Q I purchased an aged gelding a few months ago, and I’m having a hard time picking up his feet. I’m sure he was trained to do it at some point, but he makes it a real chore for me every time I try to clean his hooves, not to mention for the farrier. How can I overcome this resistance for more willingness when it comes to handling his feet?
Janet Farrow, New Hampshire
A The average horse weighs 1,200 pounds; that’s 300 pounds per foot. Instead of trying to pick up 300 pounds, teach your horse to pick up his feet for you by using your horse’s natural tendency to seek relief. Repeat the steps I’ll outline here a few times a day, and your horse will begin to lift his feet for you, rather than you trying to wrestle with his resistance. Be sure to vary your routine by changing which feet you start and end with every time.
The Front Feet
Begin with a positive interaction. With the lead in your left hand (or with your horse tied safely), quietly approach your horse’s shoulder. Bend down to rub his forearm and lower leg to indicate that he should relax and just stand there, with all four feet on the ground. Slightly hesitate that enjoyable massage so he notices that you’ve stopped.
Then move to the “raise your foot” cue (the “stimulus”). To do so, squeeze or twist your horse’s chestnut (the hoof-like growth on the inside of his forearm). It’ll make him just uncomfortable enough to cause him to lift his foot. The precise moment he does, go back to rubbing on his leg as a reward.
Repeat that process over and over again: Rub, hesitate, stimulate, and then go back to rubbing as soon as your horse lifts a foot.
Pretty soon, your horse will start to get what you’re after. “If I lift my foot when she hesitates, she doesn’t bug me by twisting my chestnut. I just have to unweight my foot when she stops rubbing.”
Repeat the same process on the right front leg.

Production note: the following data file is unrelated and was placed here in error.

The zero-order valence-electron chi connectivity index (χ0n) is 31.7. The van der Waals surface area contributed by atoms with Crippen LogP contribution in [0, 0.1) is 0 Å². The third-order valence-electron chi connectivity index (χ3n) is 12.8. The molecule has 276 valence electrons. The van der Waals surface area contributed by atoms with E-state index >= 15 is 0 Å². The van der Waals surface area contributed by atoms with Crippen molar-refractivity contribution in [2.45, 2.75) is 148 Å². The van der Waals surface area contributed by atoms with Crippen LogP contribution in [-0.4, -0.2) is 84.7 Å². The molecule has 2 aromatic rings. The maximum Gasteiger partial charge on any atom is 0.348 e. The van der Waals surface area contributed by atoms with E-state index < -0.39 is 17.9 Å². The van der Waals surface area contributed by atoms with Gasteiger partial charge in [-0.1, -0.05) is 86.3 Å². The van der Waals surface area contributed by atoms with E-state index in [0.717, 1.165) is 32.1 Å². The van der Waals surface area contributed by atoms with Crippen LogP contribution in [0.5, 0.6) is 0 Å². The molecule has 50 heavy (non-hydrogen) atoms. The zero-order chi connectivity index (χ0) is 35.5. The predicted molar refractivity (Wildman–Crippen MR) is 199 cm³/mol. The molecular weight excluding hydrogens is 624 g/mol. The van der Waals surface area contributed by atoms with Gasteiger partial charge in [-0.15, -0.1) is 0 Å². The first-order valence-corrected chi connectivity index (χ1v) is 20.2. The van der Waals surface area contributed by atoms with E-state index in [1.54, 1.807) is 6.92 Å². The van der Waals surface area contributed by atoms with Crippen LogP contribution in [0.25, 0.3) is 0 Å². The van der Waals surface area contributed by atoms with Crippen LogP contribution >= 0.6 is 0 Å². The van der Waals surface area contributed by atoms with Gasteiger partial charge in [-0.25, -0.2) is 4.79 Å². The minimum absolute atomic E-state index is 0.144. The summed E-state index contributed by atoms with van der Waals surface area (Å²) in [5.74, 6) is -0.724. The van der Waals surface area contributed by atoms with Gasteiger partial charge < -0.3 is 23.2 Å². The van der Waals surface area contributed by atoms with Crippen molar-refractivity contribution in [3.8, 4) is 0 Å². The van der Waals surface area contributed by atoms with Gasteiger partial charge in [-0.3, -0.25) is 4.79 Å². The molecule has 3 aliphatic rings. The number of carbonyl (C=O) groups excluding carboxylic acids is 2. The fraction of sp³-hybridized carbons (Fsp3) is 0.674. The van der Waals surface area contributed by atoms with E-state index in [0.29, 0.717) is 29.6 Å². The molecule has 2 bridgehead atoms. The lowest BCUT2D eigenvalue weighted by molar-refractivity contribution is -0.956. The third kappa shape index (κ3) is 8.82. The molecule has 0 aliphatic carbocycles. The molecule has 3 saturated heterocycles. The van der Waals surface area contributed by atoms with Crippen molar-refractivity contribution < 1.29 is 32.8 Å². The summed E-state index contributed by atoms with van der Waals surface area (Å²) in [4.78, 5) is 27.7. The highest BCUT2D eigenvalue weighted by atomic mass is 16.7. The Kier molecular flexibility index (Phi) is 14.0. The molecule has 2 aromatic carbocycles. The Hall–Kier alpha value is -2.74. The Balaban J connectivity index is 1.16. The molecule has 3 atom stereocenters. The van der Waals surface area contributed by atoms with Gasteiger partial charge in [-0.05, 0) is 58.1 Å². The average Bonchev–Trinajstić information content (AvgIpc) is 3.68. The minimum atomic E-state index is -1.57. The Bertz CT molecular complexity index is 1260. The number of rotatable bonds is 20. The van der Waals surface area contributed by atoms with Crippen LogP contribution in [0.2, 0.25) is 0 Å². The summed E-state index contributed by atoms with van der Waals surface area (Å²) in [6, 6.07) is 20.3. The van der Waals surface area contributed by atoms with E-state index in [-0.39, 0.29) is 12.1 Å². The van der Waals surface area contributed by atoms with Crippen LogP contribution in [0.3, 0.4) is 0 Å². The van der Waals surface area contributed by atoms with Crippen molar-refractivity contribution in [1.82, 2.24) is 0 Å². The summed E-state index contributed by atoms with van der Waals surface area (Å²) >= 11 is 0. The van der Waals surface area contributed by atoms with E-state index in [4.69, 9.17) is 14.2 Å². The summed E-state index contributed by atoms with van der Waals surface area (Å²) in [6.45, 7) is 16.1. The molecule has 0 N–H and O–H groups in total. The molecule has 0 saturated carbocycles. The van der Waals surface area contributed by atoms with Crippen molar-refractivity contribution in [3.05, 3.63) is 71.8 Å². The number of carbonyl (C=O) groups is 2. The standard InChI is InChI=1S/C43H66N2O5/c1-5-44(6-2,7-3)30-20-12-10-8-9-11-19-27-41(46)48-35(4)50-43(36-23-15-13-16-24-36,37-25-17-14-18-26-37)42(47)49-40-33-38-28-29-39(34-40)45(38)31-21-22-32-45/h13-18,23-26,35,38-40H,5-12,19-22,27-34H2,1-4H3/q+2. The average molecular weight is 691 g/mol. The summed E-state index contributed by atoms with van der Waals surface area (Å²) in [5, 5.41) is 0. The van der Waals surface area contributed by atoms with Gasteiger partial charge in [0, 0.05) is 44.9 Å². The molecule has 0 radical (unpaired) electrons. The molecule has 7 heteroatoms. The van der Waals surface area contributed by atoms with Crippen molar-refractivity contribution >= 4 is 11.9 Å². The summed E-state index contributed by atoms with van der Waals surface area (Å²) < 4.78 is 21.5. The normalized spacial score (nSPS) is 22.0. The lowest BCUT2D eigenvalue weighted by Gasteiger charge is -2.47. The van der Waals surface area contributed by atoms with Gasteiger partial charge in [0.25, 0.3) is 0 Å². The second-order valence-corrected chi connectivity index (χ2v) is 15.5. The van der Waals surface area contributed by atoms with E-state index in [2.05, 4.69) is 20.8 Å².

The Hind Feet
You’ll follow a similar process when you work on your horse’s hind feet. Use a quiet approach, and then bend down and rub your horse’s leg. Slightly hesitate before moving on to the stimulus.
On the hind leg, you’ll squeeze his bursa at the cap of his hock. If you have trouble finding it, straighten your own arm, and find that little sack at the point of your elbow; it feels the same on his hock. When you put pressure on that area, your horse should lift his foot, at which point you’ll cease the pressure and go back to rubbing. You can also use his coronary band as the stimulus on the hind foot.
The key here is that pressure motivates and release teaches. After a few repetitions with correctly timed releases, your horse will put together that to avoid the pressure, he should unweight his foot when you hesitate after rubbing.
One Caution: Horses That Kick
Horses kick out of fear or dominance. The best way to solve that problem is to teach him that having his legs handled isn’t a big deal. Massage your horse’s legs, hose them off after a hard riding session, wrap them with care, etc. You might have to teach your horse to tolerate it at first, with lots of repetition, but he’ll learn to enjoy it. n
Pat Parelli and his wife, Linda, are the founders of Parelli Natural Horsemanship and present major seminars and demos around the world. Learn more about their philosophy and check their schedule of presentations at parelli.com.